|I am hooked on the chocolate cake recipe in the cookbook|
from the Dunbar bakery: Butter. It is to die for.
I pulled off a pretty good night last night. Sue, Bruce, Robert, Sally and Maureen came for dinner — no big deal except that Chris and Frani arrived on Thursday afternoon to stay the night, launching me into a shopping/prepping/cooking marathon. I made an Ottolenghi dinner for both nights; last night’s was four courses.
The place was spotlessly tidy and I’d bathed and was relaxed at six-thirty, so for the first time in my life I opened some champagne and started drinking alone.
Last night was a success in many ways: the food was really great because it was an Ottolenghi recipe and I’d practiced every one before. Plus, I enjoyed myself. I did not get that “I wish they would leave” feeling I often get with company.
I’ve pretty much got this cooking thing down to my satisfaction. I love my electric knife sharpener. It made my little OCD festival —cutting the super hot red pepper into teeny weenie flakes — a total joy (as does having a huge box of disposable latex gloves so that I don't suffer afterwards). And I love my digital scale and array of cutting boards that ensure tastes and heat don’t transfer.
Most of all, I truly appreciate having the time to do things well and yet stay relaxed. It was like meditation denuding the individual shoots of cilantro one at a time and taking only the finest leaves. I could never do this if I had a lot of responsibilities. One recipe calls for caramelized spicy macadamia nuts. They tell you to mix in a quarter teaspoon of chili flakes; I do, but I grind the flakes first in my mortar and pestle so that I get more heat overall and more heat on each nut.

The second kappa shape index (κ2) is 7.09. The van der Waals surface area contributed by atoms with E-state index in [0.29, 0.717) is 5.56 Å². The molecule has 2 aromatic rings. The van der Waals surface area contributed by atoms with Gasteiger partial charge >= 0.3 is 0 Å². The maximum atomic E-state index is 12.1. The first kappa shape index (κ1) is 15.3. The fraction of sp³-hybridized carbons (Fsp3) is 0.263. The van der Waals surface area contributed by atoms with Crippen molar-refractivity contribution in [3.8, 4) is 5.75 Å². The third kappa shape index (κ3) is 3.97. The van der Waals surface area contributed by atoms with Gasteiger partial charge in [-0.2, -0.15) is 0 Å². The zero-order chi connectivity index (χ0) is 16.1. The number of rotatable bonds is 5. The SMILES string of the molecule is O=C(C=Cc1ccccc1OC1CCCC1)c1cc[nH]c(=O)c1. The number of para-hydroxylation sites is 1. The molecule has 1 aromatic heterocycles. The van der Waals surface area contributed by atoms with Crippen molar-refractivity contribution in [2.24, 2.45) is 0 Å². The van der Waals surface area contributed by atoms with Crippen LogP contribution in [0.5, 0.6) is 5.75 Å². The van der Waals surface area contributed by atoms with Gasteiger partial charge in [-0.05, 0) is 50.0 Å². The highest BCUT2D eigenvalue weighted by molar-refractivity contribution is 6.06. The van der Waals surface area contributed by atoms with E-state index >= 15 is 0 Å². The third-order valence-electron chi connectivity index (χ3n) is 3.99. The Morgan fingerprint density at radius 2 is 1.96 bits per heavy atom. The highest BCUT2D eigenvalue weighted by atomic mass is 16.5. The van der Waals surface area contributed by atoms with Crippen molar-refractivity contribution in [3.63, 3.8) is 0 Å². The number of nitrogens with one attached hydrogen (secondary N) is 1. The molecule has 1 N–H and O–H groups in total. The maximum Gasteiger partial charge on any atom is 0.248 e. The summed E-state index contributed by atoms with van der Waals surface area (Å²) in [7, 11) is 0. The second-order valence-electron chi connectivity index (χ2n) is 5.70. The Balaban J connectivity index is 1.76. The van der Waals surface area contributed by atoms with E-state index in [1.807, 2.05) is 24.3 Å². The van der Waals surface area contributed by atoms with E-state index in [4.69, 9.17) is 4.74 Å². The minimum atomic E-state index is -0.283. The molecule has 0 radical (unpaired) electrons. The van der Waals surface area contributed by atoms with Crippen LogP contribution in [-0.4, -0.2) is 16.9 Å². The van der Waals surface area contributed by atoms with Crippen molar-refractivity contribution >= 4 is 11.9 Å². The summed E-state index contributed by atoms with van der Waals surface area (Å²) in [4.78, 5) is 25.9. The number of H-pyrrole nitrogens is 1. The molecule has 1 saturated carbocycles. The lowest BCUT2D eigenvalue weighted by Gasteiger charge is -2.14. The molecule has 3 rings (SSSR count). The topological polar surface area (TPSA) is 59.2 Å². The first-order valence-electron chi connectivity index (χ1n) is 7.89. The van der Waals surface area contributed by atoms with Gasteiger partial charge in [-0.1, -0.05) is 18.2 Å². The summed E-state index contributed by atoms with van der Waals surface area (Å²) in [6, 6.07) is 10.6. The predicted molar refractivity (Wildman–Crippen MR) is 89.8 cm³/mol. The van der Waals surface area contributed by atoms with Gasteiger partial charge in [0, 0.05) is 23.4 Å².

My parsnips, carrots and squash are all cut to roughly the same mass so that each piece cooks to the same al dente texture I like. The proximity of so many food stores means that I can choose to use only the firm meat of my papayas and mangos; I can easily get more if I am disappointed in the meat of my fruit.
And the abundance of time means things that need to drain — like my leeks — can drain thoroughly and components can cool completely before being tossed, greens can be washed and left to air dry so that dressings cling to every leaf and you can let eggs and butter reach room temperature for baking.
Plus, I began my day with a walk on the wall. And today I go to Bowen Island to see my friends David and Aubin. I have not seen David, a good friend, since his diagnosis with cancer and his treatment that has been harsh. I have a surprise for him today. I can hardly wait to tell him: I have sent his nephew, his namesake, some cash so that he can come to visit this summer from London.